Sunday, March 2, 2014

The Wind Rises

Japan has given the world a lot of great filmmaking, including Akira Kurosawa, my favorite filmmaker. But one of their greatest exports is animation master Hayao Miyazaki, whom I've written about numerous times on this blog. Miyazaki's work is always gorgeous to look at, often emotionally affecting, and typically with a moral message but rarely didactically so. The Wind Rises, which everyone is calling his final movie (I'll believe it when he dies, he's been saying his current movie was his last one for 15 years), has at its center one of Miyazaki's best characters, Jiro Horikoshi. Jiro is an aeronautical engineer, eventually designing the famous Zero airplane Japan used during WWII. Flying has always been at the forefront of Miyazaki's work, often giving us awe inspiring set pieces or even just small moments in the sky. The Wind Rises has those in spades, and if it IS the master's final work, he went out on a good one.

Jiro Horikoshi was a real man, and really did design planes like those shown in the movie, but this is a fictionalized account of his life. We follow Jiro as he finishes school, starts work at an engineering firm and is eventually sent all over the world to study from others. He also meets a girl and falls in love. Though her tuberculosis makes their love seemed doomed from the start, Jiro doesn't care, he just wants to be with her. Much is made in the movie of what is right and wrong, what is worth fighting for and what isn't. Jiro hates war and fighting, he just wants to make airplanes because they "are beautiful dreams".

Jiro gets laughed at when trying to reduce the weight of a plane and he says he thought about taking out the guns. Everyone thinks he's making a joke, but I thought he wasn't, he was almost remarking on how disappointing it is that he has to shoehorn disgusting guns into his beautiful plane. A character in his dreams once asks him  "Do you prefer a world with pyramids, or with no pyramids?". Essentially saying that even though his beautiful designs will be made into death machines by the military, would he rather live in a world without beautiful things? This fits into Jiro's feelings on his love life, and he ultimately decides he would rather have beautiful planes and beautiful love, even if those things might not last.

It's a wonderful movie, one with impressive set pieces like recreating the Great Kanto Earthquake of 1923, and the resulting carnage as buildings fall, fires blaze, and black smoke darkens the sky. Mother Nature sullies her beautiful things with death sometimes too. Surprising, being a movie about a plane designer, but I didn't feel the joyous freedom of flight that I felt while watching Nausicaa of the Valley of the Wind (still Miyazaki's greatest work) or Porco Rosso. Maybe because Jiro is more concerned with the plane itself rather than the act of flying. Still there are terrific scenes of flight, just maybe nothing as transcendent as I hoped.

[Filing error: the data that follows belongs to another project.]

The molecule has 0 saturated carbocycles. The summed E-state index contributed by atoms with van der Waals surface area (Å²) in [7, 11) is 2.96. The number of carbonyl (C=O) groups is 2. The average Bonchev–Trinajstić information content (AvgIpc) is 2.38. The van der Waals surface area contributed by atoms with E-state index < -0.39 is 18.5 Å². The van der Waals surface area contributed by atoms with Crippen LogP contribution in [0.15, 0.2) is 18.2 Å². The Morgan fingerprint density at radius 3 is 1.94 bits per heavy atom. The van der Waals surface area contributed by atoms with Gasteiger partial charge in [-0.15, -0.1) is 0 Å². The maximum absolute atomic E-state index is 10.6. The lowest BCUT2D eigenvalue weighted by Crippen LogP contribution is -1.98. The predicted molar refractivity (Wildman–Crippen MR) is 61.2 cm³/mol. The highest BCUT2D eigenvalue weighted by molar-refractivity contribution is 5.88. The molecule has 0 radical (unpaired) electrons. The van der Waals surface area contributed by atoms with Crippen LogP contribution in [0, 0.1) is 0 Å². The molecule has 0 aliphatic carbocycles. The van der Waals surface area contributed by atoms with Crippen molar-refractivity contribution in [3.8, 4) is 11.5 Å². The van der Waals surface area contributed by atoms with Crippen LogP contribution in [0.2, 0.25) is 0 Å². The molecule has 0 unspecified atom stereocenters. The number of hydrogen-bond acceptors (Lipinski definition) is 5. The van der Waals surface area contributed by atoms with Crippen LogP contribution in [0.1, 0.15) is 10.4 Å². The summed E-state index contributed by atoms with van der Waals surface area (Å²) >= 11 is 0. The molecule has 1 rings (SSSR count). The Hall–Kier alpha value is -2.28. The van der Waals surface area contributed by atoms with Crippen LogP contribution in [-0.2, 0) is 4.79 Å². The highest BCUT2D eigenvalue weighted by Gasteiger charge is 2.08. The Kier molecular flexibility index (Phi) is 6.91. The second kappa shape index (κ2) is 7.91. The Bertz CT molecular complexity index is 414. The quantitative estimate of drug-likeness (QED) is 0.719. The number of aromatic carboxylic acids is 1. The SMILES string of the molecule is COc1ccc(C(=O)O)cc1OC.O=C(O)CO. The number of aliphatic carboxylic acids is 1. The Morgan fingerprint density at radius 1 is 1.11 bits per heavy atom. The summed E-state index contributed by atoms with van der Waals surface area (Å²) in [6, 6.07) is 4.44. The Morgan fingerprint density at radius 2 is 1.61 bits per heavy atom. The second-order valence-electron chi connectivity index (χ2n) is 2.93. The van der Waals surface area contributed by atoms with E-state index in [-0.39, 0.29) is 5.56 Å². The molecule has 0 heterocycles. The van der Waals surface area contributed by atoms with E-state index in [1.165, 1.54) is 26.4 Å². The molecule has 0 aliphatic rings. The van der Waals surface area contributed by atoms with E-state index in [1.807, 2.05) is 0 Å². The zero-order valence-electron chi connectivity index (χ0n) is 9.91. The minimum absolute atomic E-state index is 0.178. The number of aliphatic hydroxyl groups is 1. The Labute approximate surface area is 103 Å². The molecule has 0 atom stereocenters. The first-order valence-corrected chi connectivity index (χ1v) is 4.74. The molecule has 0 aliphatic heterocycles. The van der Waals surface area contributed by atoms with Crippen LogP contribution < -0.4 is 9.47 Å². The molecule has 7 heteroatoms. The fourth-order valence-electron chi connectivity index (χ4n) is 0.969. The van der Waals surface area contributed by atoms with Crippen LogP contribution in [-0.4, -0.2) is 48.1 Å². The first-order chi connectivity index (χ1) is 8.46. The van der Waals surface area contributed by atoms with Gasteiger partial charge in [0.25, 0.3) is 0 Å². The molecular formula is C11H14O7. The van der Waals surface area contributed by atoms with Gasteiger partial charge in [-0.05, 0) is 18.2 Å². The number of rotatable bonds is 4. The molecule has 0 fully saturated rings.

Perhaps the biggest story surrounding the movie has been many journalists anger at a likable protagonist being made of a man who designed planes that killed many Allied soldiers in WWII with no condemnation from Miyazaki. These people, like most controversy pushers, must have not watched the movie I watched. Throughout the movie, Jiro and his best friend and fellow engineer Honjo constantly talk about how backwards Japan is, how poor it is, how they won't win the war. These guys are just engineers, not war mongerers, they deserve no condemnation in my book. Hell, Miyazaki even creates a German man (voiced by Werner Herzog in the English dub, I had a "holy shit, Herzog in a Miyazaki movie is the best thing that's happened to me in 2014" moment when I heard his voice) to tell Jiro that "Japan will burn. Germany will burn too" to beat home the point that war is nasty and ruins its country and people. You can even tell how much relish Herzog has in spitting out his anti-Nazi lines.

Why some have tried to dampen this beautiful movie with controversy is beyond me. It may be often slow moving, but it's gorgeous and wonderful and a fitting end to Miyazaki's extraordinary career if this indeed his curtain call. Personally, I really hope he's coming back for an encore soon.

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